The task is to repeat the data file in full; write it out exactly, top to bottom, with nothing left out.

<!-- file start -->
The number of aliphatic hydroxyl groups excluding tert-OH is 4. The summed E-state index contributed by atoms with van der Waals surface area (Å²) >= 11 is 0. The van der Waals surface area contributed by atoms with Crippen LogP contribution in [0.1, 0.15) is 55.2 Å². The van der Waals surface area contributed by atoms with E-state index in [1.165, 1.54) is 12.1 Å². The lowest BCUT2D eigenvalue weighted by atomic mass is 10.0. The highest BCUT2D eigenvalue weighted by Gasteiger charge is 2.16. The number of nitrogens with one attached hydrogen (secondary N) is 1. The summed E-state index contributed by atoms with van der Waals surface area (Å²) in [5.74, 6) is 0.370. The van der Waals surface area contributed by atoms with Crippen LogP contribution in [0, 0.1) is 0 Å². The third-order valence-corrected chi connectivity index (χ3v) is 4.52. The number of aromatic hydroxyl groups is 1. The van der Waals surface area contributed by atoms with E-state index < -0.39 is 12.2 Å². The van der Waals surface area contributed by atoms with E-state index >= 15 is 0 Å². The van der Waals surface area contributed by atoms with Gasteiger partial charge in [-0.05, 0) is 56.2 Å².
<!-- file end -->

The number of aliphatic hydroxyl groups excluding tert-OH is 4. The summed E-state index contributed by atoms with van der Waals surface area (Å²) >= 11 is 0. The van der Waals surface area contributed by atoms with Crippen LogP contribution in [0.1, 0.15) is 55.2 Å². The van der Waals surface area contributed by atoms with E-state index in [1.165, 1.54) is 12.1 Å². The lowest BCUT2D eigenvalue weighted by atomic mass is 10.0. The highest BCUT2D eigenvalue weighted by Gasteiger charge is 2.16. The number of nitrogens with one attached hydrogen (secondary N) is 1. The summed E-state index contributed by atoms with van der Waals surface area (Å²) in [5.74, 6) is 0.370. The van der Waals surface area contributed by atoms with Crippen LogP contribution in [0, 0.1) is 0 Å². The third-order valence-corrected chi connectivity index (χ3v) is 4.52. The number of aromatic hydroxyl groups is 1. The van der Waals surface area contributed by atoms with E-state index < -0.39 is 12.2 Å². The van der Waals surface area contributed by atoms with E-state index >= 15 is 0 Å². The van der Waals surface area contributed by atoms with Gasteiger partial charge in [-0.05, 0) is 56.2 Å².